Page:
A few years ago I got bogged down in the book I was writing, Fever Crumb. It had a very long and complicated story with multiple points-of-view and a lot of flashbacks, and countless bits of backstory to be explained. Whatever I did with it, I ended up with characters sitting each other down and explaining great chunks of plot to each other in long, wordy monologues.
So I gave up on it, consigned all existing drafts to the dustbin, and set to work on Something Completely Different. It eventually ended up being published as No Such Thing As Dragons, which is just about to come out in paperback in the UK, and as a hardback in the US (it's one of the books I'll be talking about at Edinburgh this week). At the time I wrote it I didn't have publication in mind: I just wanted to write something that wasn't Fever Crumb. Fever Crumb was long, so Dragons would be short; Fever Crumb had crowds of characters, so I decided the new book would have very few; Fever Crumb kept getting clogged by long speeches, so the hero of this story would be mute: that ought to stop him banging on too much...
I also tried to think of the simplest, most basic story I could.
We are often told that there are only five stories in the world, or only seven, and that all our books, plays and films are a variation on one or other of them. Some Hollywood writers go further and say that there are only two. ( 'A man comes to town', and 'a man leaves town'.) But I think there is one story which is so fundamental that it's probably an echo of the first story ever told. That's the one I tried to draw on for No Such Thing As Dragons. It's the story of a small community being threatened, stalked and picked off one by one by a malevolent outside force; and of the hero who eventually arises to save them. It's Beowulf and St George, but it's also Jaws and Alien.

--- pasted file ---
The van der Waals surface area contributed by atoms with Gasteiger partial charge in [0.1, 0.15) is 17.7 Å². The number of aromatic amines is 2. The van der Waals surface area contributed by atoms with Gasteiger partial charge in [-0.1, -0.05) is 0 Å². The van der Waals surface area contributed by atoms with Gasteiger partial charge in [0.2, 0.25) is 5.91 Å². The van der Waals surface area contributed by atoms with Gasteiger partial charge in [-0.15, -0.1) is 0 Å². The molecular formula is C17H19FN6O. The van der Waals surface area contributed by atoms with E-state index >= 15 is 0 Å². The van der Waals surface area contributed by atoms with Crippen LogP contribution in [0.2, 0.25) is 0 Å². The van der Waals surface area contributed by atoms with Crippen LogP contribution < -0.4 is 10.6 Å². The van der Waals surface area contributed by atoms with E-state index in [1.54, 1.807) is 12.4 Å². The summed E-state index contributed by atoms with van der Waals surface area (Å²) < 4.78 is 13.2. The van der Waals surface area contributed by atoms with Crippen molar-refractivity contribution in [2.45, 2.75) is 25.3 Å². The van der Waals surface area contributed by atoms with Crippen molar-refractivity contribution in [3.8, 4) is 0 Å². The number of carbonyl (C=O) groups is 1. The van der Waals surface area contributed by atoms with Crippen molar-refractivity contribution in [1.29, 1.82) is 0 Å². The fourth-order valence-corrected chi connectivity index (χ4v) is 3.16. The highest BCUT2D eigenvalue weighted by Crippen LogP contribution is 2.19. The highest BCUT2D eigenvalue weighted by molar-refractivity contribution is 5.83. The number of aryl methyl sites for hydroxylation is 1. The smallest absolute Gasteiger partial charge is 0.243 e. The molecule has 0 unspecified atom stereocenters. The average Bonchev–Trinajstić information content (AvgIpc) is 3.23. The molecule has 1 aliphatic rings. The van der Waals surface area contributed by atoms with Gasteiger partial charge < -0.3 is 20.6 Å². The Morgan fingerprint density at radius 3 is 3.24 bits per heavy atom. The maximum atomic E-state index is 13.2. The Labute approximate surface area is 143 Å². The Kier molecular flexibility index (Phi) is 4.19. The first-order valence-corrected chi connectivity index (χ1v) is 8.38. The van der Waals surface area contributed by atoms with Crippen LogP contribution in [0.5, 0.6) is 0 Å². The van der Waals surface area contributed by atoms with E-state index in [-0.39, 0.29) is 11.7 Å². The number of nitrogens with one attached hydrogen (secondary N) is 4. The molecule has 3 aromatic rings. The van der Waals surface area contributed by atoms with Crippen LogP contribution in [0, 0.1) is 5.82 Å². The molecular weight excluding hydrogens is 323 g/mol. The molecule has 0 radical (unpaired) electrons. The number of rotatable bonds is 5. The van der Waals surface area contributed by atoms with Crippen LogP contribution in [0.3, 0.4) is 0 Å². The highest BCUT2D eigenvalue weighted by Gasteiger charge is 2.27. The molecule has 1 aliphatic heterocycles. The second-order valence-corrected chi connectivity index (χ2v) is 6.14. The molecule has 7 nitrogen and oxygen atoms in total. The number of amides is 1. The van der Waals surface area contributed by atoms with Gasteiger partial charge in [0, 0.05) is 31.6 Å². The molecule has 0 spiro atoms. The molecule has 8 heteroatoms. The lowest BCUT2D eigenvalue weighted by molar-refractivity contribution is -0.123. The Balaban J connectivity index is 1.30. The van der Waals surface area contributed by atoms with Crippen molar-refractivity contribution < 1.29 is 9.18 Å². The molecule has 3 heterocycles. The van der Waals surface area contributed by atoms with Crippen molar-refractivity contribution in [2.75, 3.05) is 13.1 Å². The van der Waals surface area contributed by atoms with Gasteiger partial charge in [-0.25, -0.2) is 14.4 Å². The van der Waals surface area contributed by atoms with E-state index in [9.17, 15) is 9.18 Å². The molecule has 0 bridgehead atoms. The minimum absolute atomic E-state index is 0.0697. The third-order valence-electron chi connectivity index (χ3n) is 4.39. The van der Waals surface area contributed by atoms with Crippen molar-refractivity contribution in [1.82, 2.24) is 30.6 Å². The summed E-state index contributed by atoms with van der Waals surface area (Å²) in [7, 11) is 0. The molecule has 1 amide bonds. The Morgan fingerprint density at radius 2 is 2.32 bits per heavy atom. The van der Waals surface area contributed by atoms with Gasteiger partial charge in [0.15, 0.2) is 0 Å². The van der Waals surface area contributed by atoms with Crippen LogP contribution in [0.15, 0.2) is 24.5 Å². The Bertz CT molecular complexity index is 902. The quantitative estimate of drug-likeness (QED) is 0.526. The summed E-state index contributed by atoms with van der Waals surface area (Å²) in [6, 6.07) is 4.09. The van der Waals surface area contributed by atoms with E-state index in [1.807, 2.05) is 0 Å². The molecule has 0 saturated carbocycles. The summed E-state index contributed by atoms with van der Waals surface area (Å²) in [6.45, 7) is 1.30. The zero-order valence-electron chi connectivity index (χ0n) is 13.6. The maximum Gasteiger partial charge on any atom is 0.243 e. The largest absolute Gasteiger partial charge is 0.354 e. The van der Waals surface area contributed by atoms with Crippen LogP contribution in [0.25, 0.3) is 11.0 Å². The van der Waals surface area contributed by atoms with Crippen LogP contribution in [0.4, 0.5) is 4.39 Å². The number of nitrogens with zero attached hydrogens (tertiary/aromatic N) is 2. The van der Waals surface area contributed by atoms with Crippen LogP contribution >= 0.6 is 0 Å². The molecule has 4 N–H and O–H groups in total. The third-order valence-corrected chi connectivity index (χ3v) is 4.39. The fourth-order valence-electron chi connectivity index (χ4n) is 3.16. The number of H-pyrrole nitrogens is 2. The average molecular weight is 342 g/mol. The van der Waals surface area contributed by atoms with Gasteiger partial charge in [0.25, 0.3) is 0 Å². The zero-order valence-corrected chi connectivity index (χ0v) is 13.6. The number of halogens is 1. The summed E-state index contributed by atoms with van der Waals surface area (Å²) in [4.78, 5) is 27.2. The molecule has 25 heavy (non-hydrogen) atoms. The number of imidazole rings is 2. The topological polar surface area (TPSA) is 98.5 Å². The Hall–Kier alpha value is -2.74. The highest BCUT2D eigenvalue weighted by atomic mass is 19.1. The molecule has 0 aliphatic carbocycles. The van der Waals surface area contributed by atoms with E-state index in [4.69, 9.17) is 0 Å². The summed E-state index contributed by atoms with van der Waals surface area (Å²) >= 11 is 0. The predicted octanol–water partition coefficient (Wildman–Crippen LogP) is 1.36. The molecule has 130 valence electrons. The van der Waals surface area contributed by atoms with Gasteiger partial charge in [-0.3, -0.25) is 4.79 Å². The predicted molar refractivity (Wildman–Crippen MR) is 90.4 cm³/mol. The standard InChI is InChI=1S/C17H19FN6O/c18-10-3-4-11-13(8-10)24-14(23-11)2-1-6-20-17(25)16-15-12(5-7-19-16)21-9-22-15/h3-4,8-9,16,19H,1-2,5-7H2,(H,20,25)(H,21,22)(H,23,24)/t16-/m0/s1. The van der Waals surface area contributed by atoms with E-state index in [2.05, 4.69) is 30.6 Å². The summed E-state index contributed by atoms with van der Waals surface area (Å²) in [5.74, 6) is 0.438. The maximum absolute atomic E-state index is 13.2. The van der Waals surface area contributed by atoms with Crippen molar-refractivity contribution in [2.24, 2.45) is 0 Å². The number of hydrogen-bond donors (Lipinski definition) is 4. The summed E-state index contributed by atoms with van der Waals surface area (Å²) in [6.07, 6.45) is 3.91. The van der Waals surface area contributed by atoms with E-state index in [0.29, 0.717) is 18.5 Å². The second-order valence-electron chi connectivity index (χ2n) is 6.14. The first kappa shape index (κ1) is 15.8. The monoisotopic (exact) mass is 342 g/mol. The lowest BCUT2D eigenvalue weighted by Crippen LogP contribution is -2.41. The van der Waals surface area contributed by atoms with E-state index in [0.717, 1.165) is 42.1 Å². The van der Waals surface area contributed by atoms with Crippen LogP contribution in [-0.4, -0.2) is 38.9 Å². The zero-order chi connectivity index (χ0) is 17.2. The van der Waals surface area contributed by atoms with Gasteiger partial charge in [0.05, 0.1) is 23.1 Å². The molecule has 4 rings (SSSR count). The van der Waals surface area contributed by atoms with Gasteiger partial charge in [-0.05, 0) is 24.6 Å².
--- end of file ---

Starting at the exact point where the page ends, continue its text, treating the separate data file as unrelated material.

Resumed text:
And to our Pliestocene ancestors it must have been the stuff of everyday life. Then, small clans of hunter gatherers would have made attractive prey for the bears and big cats with which they shared their world. It's easy to imagine them clustered around their fires, swapping accounts of the dreadful creatures which had come back again and again to carry off vulnerable members of the group, and of how they were eventually defeated. The hunters who tracked the predator to its lair and killed it would have been the first literary heroes; forerunners to Odysseus, King Arthur, and that Jamie Lee Curtis out of Halloween. And as human societies developed and the threat from predators became less immediate we still kept looking over our shoulders in the dark, and glancing uneasily into the shadows beyond the light of our lamps. We no longer lived in such close proximity to bears and sabre-tooths, so we invented proxy predators to haunt the tales we told; dragons and demons; vampires and xenomorphs.
My first plan was to tell the story of a small band of prehistoric folk getting whittled down by some fell beast - a bear or a sabre-tooth tiger, but one so cunning and so seemingly malevolent that they start to regard it as an evil spirit. However, that kept coming up much too bleak, and as I turned it over in my mind I was reminded of how, in the Middle Ages and well into the Renaissance, it was believed that dragons haunted the high peaks of the Alps. And that sparked off another memory, of a story I'd toyed with one day while walking up the Old Man of Coniston*, about dragon-hunters setting off to work on some lonely mountain. Not St George-ish, knights-in-shining-armour sort of dragon hunters, though; ordinary, flawed, cowardly people who were only in it for the money. And not a talking, fire-breathing, gold-hoarding dragon but something hungry and primitive; a real animal.
I took another walk to think it through, then came home and wrote the first draft of No Such Thing... very quickly. So quickly, in fact, that it completely freed me up and I was able to go back to Fever Crumb, clear out all the dead wood and get to work again, so that's the book that ended up being published first. But I'm still fond of No Such Thing... It's very different from my other books (although it has a few themes in common with Here Lies Arthur) and if you come to it expecting WOMEishness you may be disappointed: it's really just meant to be a children's book of a slightly old fashioned sort, and I think I'd have enjoyed it when I was nine or ten. It also features some illustrations by yours truly, some of which I think are quite nice, and a handsome new cover by Mr Wyatt. I hope you like it.
*Which is a mountain in the Lake District, not an actual old man. That would be weird.